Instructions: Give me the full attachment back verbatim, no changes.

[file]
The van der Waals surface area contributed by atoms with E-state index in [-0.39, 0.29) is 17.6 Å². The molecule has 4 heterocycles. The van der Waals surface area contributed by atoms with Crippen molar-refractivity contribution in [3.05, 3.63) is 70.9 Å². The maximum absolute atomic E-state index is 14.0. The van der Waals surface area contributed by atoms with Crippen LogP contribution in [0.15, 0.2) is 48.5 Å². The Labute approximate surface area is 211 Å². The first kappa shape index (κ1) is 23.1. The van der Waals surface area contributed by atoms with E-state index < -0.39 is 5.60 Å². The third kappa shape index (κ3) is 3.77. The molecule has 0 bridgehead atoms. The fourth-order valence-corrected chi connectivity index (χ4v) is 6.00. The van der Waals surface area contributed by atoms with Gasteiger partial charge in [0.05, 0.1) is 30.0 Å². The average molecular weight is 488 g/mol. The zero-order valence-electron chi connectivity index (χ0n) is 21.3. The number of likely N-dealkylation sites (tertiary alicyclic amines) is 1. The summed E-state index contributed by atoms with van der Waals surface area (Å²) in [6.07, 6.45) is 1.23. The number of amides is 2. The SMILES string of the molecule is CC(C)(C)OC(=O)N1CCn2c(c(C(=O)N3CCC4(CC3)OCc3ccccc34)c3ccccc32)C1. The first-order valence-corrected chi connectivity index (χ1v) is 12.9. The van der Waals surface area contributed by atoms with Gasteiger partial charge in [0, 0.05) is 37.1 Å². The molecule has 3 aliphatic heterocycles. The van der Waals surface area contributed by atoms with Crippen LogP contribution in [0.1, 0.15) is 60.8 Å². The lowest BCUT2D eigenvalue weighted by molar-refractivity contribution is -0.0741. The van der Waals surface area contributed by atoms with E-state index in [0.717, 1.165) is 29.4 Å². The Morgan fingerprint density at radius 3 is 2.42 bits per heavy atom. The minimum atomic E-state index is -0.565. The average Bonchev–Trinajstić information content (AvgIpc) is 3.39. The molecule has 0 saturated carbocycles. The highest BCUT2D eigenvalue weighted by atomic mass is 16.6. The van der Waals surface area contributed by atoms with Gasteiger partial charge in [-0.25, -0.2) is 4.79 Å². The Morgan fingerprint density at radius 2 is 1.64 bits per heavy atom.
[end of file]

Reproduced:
The van der Waals surface area contributed by atoms with E-state index in [-0.39, 0.29) is 17.6 Å². The molecule has 4 heterocycles. The van der Waals surface area contributed by atoms with Crippen molar-refractivity contribution in [3.05, 3.63) is 70.9 Å². The maximum absolute atomic E-state index is 14.0. The van der Waals surface area contributed by atoms with Crippen LogP contribution in [0.15, 0.2) is 48.5 Å². The Labute approximate surface area is 211 Å². The first kappa shape index (κ1) is 23.1. The van der Waals surface area contributed by atoms with E-state index < -0.39 is 5.60 Å². The third kappa shape index (κ3) is 3.77. The molecule has 0 bridgehead atoms. The fourth-order valence-corrected chi connectivity index (χ4v) is 6.00. The van der Waals surface area contributed by atoms with Gasteiger partial charge in [0.05, 0.1) is 30.0 Å². The average molecular weight is 488 g/mol. The zero-order valence-electron chi connectivity index (χ0n) is 21.3. The number of likely N-dealkylation sites (tertiary alicyclic amines) is 1. The summed E-state index contributed by atoms with van der Waals surface area (Å²) in [6.07, 6.45) is 1.23. The number of amides is 2. The SMILES string of the molecule is CC(C)(C)OC(=O)N1CCn2c(c(C(=O)N3CCC4(CC3)OCc3ccccc34)c3ccccc32)C1. The first-order valence-corrected chi connectivity index (χ1v) is 12.9. The van der Waals surface area contributed by atoms with Gasteiger partial charge in [0, 0.05) is 37.1 Å². The molecule has 3 aliphatic heterocycles. The van der Waals surface area contributed by atoms with Crippen LogP contribution in [0.1, 0.15) is 60.8 Å². The lowest BCUT2D eigenvalue weighted by molar-refractivity contribution is -0.0741. The van der Waals surface area contributed by atoms with E-state index in [0.717, 1.165) is 29.4 Å². The Morgan fingerprint density at radius 3 is 2.42 bits per heavy atom. The minimum atomic E-state index is -0.565. The average Bonchev–Trinajstić information content (AvgIpc) is 3.39. The molecule has 0 saturated carbocycles. The highest BCUT2D eigenvalue weighted by atomic mass is 16.6. The van der Waals surface area contributed by atoms with Gasteiger partial charge in [-0.25, -0.2) is 4.79 Å². The Morgan fingerprint density at radius 2 is 1.64 bits per heavy atom.